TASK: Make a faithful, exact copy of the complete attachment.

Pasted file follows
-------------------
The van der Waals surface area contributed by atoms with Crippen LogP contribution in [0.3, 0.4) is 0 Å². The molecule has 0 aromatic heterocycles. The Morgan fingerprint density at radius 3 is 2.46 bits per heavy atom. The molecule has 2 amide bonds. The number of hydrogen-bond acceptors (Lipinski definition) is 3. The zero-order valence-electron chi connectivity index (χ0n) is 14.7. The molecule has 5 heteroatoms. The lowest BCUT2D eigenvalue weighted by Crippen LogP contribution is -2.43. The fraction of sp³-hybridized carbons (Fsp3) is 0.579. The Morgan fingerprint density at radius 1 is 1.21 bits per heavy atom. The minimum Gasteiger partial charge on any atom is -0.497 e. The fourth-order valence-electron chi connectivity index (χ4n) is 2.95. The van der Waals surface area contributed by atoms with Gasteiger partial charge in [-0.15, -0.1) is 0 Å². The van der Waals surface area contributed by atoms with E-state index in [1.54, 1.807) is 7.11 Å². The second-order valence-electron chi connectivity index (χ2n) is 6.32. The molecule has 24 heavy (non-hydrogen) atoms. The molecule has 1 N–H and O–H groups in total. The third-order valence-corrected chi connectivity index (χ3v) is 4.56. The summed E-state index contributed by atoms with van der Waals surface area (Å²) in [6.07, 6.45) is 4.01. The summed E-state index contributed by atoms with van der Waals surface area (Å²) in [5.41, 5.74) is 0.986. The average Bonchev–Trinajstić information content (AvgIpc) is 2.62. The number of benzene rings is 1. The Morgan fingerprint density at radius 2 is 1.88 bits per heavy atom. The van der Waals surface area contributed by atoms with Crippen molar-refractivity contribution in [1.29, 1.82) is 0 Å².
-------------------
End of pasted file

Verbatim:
The van der Waals surface area contributed by atoms with Crippen LogP contribution in [0.3, 0.4) is 0 Å². The molecule has 0 aromatic heterocycles. The Morgan fingerprint density at radius 3 is 2.46 bits per heavy atom. The molecule has 2 amide bonds. The number of hydrogen-bond acceptors (Lipinski definition) is 3. The zero-order valence-electron chi connectivity index (χ0n) is 14.7. The molecule has 5 heteroatoms. The lowest BCUT2D eigenvalue weighted by Crippen LogP contribution is -2.43. The fraction of sp³-hybridized carbons (Fsp3) is 0.579. The Morgan fingerprint density at radius 1 is 1.21 bits per heavy atom. The minimum Gasteiger partial charge on any atom is -0.497 e. The fourth-order valence-electron chi connectivity index (χ4n) is 2.95. The van der Waals surface area contributed by atoms with Gasteiger partial charge in [-0.15, -0.1) is 0 Å². The van der Waals surface area contributed by atoms with E-state index in [1.54, 1.807) is 7.11 Å². The second-order valence-electron chi connectivity index (χ2n) is 6.32. The molecule has 24 heavy (non-hydrogen) atoms. The molecule has 1 N–H and O–H groups in total. The third-order valence-corrected chi connectivity index (χ3v) is 4.56. The summed E-state index contributed by atoms with van der Waals surface area (Å²) in [6.07, 6.45) is 4.01. The summed E-state index contributed by atoms with van der Waals surface area (Å²) in [5.41, 5.74) is 0.986. The average Bonchev–Trinajstić information content (AvgIpc) is 2.62. The number of benzene rings is 1. The Morgan fingerprint density at radius 2 is 1.88 bits per heavy atom. The van der Waals surface area contributed by atoms with Crippen molar-refractivity contribution in [1.29, 1.82) is 0 Å².